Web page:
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Want to exhale smoothly again

Discussion in 'Structured Educational Program' started by OnTheRoad, Jan 2, 2017.

  1. OnTheRoad

    OnTheRoad Peer Supporter

    My exhale is often constricted and shaky. I healed substantially from another persistent pain problem with the aid of, among other things, a breathing pattern designed to calm the nervous system: softer, smoother, longer inhale and exhale, about 4 to 5 seconds for both the inhale and exhale, no stop at end of inhale or end of exhale. (Thanks to Neil Pearson's "Life is Now" pain self-management program for that exercise). Doing this for 5 minutes a number of times a day really helped. But for months now my exhale is shaky. Sometimes I can smooth it out by concentrating very hard, but I feel like I'm working too hard. Breathing should be easy, that's the whole point.

    At first I thought my diaphragm must be "stuck" somehow. And when I had an athletic therapist "release" it months ago, for about an hour afterwards I had the most marvelous feeling of comfort and ease and my breathing was calm. Then the shakiness and tension came back.

    I also experienced a most wonderful soothing comfort and ease one morning when I awoke...a physiotherapist had worked on the nerves in my thighs the day before, and calmed them down. But again, the ease did not last.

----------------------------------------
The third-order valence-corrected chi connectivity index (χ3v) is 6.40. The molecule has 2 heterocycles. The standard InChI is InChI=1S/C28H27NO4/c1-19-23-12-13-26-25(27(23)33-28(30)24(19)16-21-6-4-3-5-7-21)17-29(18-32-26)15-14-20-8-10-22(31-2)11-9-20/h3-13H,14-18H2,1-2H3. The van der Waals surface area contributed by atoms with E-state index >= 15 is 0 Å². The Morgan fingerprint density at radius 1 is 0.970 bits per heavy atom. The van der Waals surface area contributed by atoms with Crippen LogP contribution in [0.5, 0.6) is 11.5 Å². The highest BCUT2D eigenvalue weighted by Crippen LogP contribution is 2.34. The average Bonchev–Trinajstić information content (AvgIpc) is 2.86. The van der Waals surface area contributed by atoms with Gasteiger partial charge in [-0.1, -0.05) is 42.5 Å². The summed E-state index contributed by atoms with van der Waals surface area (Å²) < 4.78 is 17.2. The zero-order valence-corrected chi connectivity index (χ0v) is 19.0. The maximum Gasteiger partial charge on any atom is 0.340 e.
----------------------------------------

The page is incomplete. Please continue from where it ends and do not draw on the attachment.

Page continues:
These memories of ease give me an image to return to in my mind, to know it is possible to feel comfort and ease.

    Because the shakiness returns, I am thinking "this is TMS" and trying not to worry about it. Worry doesn't help. But I look forward with great joy to the day my breathing settles again!

    My take on all this is that the shakiness may be fear. That my brain is staying stop! and constricting even my breathing, after repeated back spasms...making me afraid even to breathe for fear of pain? But it is the exhale, the letting go, that is shaky...so I also think it may just be that point in the journey where there is more and more letting go to be learned...

    It is also possible that some muscles are constricted. Months ago I tried exercises (the Gokhale method) where the instruction was to "tighten every muscle you can find in your core", and basically put my abdomen into a state like a rock! I still feel my psoas is learning to release gradually from that period of time. It got me through the worst of the spasms so that I could still be mobile enough for some activities of great importance to me, but has had to be unlearned. Somatics has been helpful for this. I feel though that if my brain is causing the constriction (TMS), the brain will undo it in time, if I stick with ignoring, refocusing on psychological issues, treating the shakiness with disdain, no biggie. It is hard to do this at times as breathing is so basic! But I have observed how pain moved around illogically here and there, and how I can sometimes undo pain with thoughts, or changing my breathing, and even my doctor is supportive that this shaking is probably TMS. (That didn't stop her putting me on iron, but I'm not going to mess with that, as iron was very low).

    Any thoughts on this, anyone?
  2. Andy Bayliss

    Andy Bayliss TMS Coach & Beloved Grand Eagle

    Hi OnTheRoad,

    I think your view of your exhale experience as TMS is the best approach. The more you worry about making it go away, the more it serves to grab your attention. The more you see it, and name it as harmless TMS, and move your attention to something else, the less reason it has to continue. I have not heard of this particular symptom, but in my experience TMS can cause all kinds of strange symptoms.